The key to knowledge is education. Being a first-generation immigrant, you truly understand the value of an education and the scarcity of knowledge.
When it was time for you to start thinking about college, you couldn’t lean on your parents. Your parents perhaps had an education in a different country, so they didn’t know how to navigate the higher education system in this country. You had to be resourceful and scavenge for knowledge that your peers seemed to “just know.” Now that you have children and know FAFSA is not going to come to your child’s rescue as it did for you. What do you do?
It’s never too early to get started. You can actually start preparing for your child’s education as soon as they receive their social security number. The sooner you start, the better prepared you and your child will be. You want to soak up as much knowledge as possible as your child enters the education system. You can do this by being proactively involved in your child’s education. Create relationships with the school professionals as well as other parents. This will put you at the forefront of accessing knowledge towards higher education and opportunities for your child.
The elephant in the room is, of course knowledge is power but money pays the bills. How do you ensure you and your child are financially prepared? What if your child doesn’t go to a traditional college? Everyone’s approach towards education is different but you want to ensure you are maximizing the options you have available.
A powerful vehicle to start saving for an education is a 529 college savings plan. This can be for college, private school, or even many trade schools.
529 plan is a gift that keeps on giving! There are no income limits so you do not have to worry about how much money you are making. However, there is a lifetime contribution limit depending on the state. This lifetime limit can be as low as $235,000 to as high as $550,000. Below are some of the benefits:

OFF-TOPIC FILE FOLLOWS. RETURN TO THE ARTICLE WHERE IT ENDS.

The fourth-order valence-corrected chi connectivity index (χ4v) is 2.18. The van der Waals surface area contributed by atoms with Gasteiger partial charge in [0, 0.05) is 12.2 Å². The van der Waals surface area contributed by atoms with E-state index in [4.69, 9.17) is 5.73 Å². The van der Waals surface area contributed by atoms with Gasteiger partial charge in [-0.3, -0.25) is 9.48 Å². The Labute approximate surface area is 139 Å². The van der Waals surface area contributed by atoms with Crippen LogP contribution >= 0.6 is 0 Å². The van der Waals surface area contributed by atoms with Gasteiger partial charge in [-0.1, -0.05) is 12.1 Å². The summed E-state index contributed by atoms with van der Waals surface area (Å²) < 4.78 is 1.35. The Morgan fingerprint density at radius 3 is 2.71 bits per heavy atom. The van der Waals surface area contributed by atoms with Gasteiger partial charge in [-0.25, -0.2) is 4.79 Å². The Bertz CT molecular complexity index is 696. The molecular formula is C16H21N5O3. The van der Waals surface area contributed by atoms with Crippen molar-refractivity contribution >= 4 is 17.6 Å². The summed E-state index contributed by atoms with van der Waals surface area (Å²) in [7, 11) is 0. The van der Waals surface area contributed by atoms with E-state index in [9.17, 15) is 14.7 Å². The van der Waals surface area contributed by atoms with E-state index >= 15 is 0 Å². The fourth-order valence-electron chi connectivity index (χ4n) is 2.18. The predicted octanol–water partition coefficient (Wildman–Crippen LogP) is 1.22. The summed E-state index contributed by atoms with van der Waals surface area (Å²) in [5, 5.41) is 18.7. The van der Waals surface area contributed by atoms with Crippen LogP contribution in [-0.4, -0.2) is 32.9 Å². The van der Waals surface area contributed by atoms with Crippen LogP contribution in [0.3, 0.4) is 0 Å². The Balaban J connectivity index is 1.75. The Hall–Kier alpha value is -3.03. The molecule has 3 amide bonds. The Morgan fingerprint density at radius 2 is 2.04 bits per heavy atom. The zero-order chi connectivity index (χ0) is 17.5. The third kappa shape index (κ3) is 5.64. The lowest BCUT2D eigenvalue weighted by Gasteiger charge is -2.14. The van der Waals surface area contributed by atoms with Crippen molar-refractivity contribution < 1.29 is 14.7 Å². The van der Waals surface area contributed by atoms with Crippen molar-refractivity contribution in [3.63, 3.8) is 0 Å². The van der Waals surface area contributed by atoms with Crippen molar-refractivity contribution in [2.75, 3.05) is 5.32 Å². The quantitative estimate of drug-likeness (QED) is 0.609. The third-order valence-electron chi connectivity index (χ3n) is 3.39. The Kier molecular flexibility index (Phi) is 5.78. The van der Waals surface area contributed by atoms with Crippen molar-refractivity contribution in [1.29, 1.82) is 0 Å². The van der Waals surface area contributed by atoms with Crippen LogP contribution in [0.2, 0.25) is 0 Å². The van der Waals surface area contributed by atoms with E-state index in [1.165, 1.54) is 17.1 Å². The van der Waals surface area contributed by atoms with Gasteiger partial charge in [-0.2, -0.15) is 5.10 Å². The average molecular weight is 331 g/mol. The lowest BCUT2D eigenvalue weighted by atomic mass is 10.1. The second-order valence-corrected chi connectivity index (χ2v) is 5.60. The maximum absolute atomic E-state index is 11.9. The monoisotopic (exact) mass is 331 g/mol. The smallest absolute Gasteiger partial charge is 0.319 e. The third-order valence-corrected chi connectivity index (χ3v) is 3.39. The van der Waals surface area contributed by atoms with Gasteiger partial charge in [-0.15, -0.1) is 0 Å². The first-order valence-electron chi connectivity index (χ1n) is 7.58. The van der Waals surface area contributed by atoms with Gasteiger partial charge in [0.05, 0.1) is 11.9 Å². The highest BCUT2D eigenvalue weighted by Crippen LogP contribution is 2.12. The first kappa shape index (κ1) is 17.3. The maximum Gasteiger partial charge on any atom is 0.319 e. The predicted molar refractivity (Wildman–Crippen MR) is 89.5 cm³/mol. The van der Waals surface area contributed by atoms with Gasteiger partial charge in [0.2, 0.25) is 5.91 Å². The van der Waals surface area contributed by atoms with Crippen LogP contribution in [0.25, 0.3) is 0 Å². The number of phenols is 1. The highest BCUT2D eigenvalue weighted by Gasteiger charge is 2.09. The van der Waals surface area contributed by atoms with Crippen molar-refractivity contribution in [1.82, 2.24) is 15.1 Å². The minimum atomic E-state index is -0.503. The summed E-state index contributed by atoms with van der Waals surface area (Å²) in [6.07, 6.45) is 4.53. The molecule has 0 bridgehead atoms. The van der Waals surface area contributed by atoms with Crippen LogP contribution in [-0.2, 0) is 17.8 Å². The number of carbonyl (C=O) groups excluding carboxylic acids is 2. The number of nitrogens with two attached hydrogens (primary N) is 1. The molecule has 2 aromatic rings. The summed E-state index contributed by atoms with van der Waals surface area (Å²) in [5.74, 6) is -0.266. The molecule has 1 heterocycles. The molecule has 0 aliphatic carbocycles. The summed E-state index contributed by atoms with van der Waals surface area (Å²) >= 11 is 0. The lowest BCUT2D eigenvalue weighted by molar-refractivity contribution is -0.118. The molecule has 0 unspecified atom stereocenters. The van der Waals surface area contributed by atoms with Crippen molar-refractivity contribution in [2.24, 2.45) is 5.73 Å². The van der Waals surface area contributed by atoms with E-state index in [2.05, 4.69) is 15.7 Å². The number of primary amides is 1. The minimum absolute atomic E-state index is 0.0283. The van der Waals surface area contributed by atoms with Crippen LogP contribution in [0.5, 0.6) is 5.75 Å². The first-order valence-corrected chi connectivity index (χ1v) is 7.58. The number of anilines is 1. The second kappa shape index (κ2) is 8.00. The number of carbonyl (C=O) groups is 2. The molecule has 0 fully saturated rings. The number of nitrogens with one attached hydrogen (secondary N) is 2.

- Many states have an annual deduction for amounts contributed in a 529 plan
- You do not pay any taxes on the withdrawal amounts as long as they are used for education. This includes tuition, books, supplies, and even room and board
- You can change the beneficiary if monies are left over after your child’s education. The new beneficiary can be yourself, another child, or even a grandchild!
- If the account has been open for 15 years, you can convert $35,000 of the balance to a Roth IRA
There are other options such as Prepaid Tuition Plans, Coverdell Education Savings Accounts, or custodial accounts such as UTMA/UGMA. They can be a great fit for you depending on your goals and circumstances. For example, only 9 states currently offer prepaid tuition plans but if you’re a resident of that state, this could be an attractive option for you. This plan allows you to pay for tuition at today’s rates instead of the actual rate when your child will be attending college.
If you haven’t started preparing for your child’s education yet, this is your cue to get started! You have access to the tools available to pave the foundation for your child’s education. Start doing some research on your own to build your knowledge base. If you have questions, reach out to a Certified Financial Planner to help you understand which education planning vehicle makes the most sense for you and your family!
All written content is for information purposes only. Opinions expressed herein are solely those of Zenith, unless otherwise specifically cited. Material presented is believed to be from reliable sources and no representations are made by our firm as to another parties’ informational accuracy or completeness. All information or ideas provided should be discussed in detail with an advisor, accountant or legal counsel prior to implementation.